Trinity v. Princeton

Last week I spent eight hours in Ferris Athletic Center. Not much in the squash world is going to keep me in one place for that long, but this was no ordinary event. It was Princeton v. Trinity, which in the past couple of seasons has become the marquee squash day in the country. 

Atlas Lives. That was two years ago. The iconic Squash Magazine cover shot, taken by Dick Druckman, of Goose Detter in full Bjorn-Borg knees-to-the-ground exultation, barely summed up the historic nature of Trinity’s victory over Princeton: a freshman saving a match ball against arguably the greatest player in intercollegiate squash history to win a five-gamer and keep Trinity’s win streak alive.

One of the reasons college squash is so absurdly exciting is that this sort of nailbiting (or “down to the fourth knuckle” as Jack Barnaby used to say) 5-4 wins have been relatively commonplace. I spent nearly a whole page (141) in my squash book detailing 5-4 dual matches, everything from Harvard outlasting Princeton in 1953 to Yale breaking Harvard’s streak in 1990. But this 2006 match, given Trinity’s streak, Yasser El Halaby’s stature and the sheer size of the crowd (just how many people were at Hemenway in February 1953?) has to make it the most amazing dual match in history.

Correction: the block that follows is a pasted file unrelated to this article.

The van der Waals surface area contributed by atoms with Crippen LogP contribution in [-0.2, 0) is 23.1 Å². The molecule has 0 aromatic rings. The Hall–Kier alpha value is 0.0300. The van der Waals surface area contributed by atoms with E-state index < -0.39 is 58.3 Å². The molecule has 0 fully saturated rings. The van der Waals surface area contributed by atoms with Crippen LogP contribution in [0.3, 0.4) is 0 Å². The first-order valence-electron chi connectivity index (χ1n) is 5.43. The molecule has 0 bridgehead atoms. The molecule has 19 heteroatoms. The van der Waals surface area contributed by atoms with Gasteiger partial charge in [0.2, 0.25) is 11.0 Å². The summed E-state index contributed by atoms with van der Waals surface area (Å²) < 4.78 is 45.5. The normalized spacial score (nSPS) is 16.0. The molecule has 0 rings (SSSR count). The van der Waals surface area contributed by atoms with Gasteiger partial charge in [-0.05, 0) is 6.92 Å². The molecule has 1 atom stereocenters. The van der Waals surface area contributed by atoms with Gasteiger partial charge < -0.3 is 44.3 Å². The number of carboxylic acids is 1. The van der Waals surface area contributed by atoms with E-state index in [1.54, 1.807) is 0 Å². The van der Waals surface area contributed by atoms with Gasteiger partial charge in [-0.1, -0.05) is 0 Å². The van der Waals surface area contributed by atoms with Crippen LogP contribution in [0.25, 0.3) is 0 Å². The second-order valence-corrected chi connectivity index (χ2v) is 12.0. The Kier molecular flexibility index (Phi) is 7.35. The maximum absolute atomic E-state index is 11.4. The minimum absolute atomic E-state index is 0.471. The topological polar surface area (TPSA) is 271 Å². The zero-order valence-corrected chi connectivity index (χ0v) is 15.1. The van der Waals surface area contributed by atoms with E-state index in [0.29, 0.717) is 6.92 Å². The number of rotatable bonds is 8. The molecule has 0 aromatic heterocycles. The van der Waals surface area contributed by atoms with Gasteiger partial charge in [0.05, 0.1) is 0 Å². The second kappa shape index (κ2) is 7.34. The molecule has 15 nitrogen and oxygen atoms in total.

This year, 6-3 Trinity and as the matches came in there was never really any doubt about the eventual winner. (Trinity v. Princeton was really twenty-three matches, as both teams played full squads; Trinity won 19-4.) But the scene was pretty rich, with a huge crowd numbering probably around a thousand. Hundreds of texting undergraduates filled the seats. Nervous parents and siblings stood in the balcony. People flew in for the night, people flew in for the day. Much of the Dartmouth men’s team drove down from Hanover. The Yale men’s team, led by coach Dave Talbott, came up from New Haven—they arrived so early that they even slipped onto the courts and hit some. A raft of ex-Trinity players came up from New York.

The size and the energy of the match is unparalleled in American squash. And the level is pretty good. Baset Chaudhry is something special, of course, but so are two 5 foot 7 freshmen, Randy Lim and Parth Sharma, who are not on the team just because its nickname is Bantam. Watching Simbarashe Muhwati track down ball after ball is a delight. And he plays #9. And what team like Princeton right now has had three sets of twins on its roster?

So the Trinity streak is at 176. It is going to be very close to the magic 200 number when Princeton v. Trinity square off in the winter of 2009. With only one senior on each team’s top nine squad, it will probably still be a little bit interesting.

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